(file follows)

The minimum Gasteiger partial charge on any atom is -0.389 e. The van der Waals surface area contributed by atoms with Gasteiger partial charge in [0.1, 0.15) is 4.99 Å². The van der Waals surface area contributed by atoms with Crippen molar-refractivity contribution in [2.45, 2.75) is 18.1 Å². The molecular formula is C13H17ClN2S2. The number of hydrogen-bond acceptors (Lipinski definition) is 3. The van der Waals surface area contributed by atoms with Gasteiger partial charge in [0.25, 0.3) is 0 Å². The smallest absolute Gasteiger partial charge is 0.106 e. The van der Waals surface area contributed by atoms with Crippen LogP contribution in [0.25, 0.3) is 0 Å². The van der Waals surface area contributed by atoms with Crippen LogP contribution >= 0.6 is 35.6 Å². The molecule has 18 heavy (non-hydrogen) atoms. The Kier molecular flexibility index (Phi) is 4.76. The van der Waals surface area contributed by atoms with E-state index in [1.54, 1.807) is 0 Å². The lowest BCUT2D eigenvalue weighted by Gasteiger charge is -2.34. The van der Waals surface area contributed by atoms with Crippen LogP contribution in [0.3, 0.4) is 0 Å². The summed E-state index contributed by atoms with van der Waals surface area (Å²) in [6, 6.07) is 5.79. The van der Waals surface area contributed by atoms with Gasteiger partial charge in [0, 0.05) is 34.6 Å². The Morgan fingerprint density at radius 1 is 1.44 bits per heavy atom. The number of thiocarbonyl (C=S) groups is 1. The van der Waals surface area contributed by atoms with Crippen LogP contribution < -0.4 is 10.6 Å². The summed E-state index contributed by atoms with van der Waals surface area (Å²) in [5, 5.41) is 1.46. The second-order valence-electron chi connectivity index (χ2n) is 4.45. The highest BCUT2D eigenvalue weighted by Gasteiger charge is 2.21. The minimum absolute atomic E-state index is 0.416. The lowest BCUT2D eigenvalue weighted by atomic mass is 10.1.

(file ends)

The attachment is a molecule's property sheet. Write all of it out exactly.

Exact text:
The minimum Gasteiger partial charge on any atom is -0.389 e. The van der Waals surface area contributed by atoms with Gasteiger partial charge in [0.1, 0.15) is 4.99 Å². The van der Waals surface area contributed by atoms with Crippen molar-refractivity contribution in [2.45, 2.75) is 18.1 Å². The molecular formula is C13H17ClN2S2. The number of hydrogen-bond acceptors (Lipinski definition) is 3. The van der Waals surface area contributed by atoms with Gasteiger partial charge in [0.25, 0.3) is 0 Å². The smallest absolute Gasteiger partial charge is 0.106 e. The van der Waals surface area contributed by atoms with Crippen LogP contribution in [0.25, 0.3) is 0 Å². The van der Waals surface area contributed by atoms with Crippen LogP contribution >= 0.6 is 35.6 Å². The molecule has 18 heavy (non-hydrogen) atoms. The Kier molecular flexibility index (Phi) is 4.76. The van der Waals surface area contributed by atoms with E-state index in [1.54, 1.807) is 0 Å². The lowest BCUT2D eigenvalue weighted by Gasteiger charge is -2.34. The van der Waals surface area contributed by atoms with Crippen LogP contribution in [0.3, 0.4) is 0 Å². The summed E-state index contributed by atoms with van der Waals surface area (Å²) in [6, 6.07) is 5.79. The van der Waals surface area contributed by atoms with Gasteiger partial charge in [0, 0.05) is 34.6 Å². The Morgan fingerprint density at radius 1 is 1.44 bits per heavy atom. The number of thiocarbonyl (C=S) groups is 1. The van der Waals surface area contributed by atoms with Crippen LogP contribution < -0.4 is 10.6 Å². The summed E-state index contributed by atoms with van der Waals surface area (Å²) in [5, 5.41) is 1.46. The second-order valence-electron chi connectivity index (χ2n) is 4.45. The highest BCUT2D eigenvalue weighted by Gasteiger charge is 2.21. The minimum absolute atomic E-state index is 0.416. The lowest BCUT2D eigenvalue weighted by atomic mass is 10.1.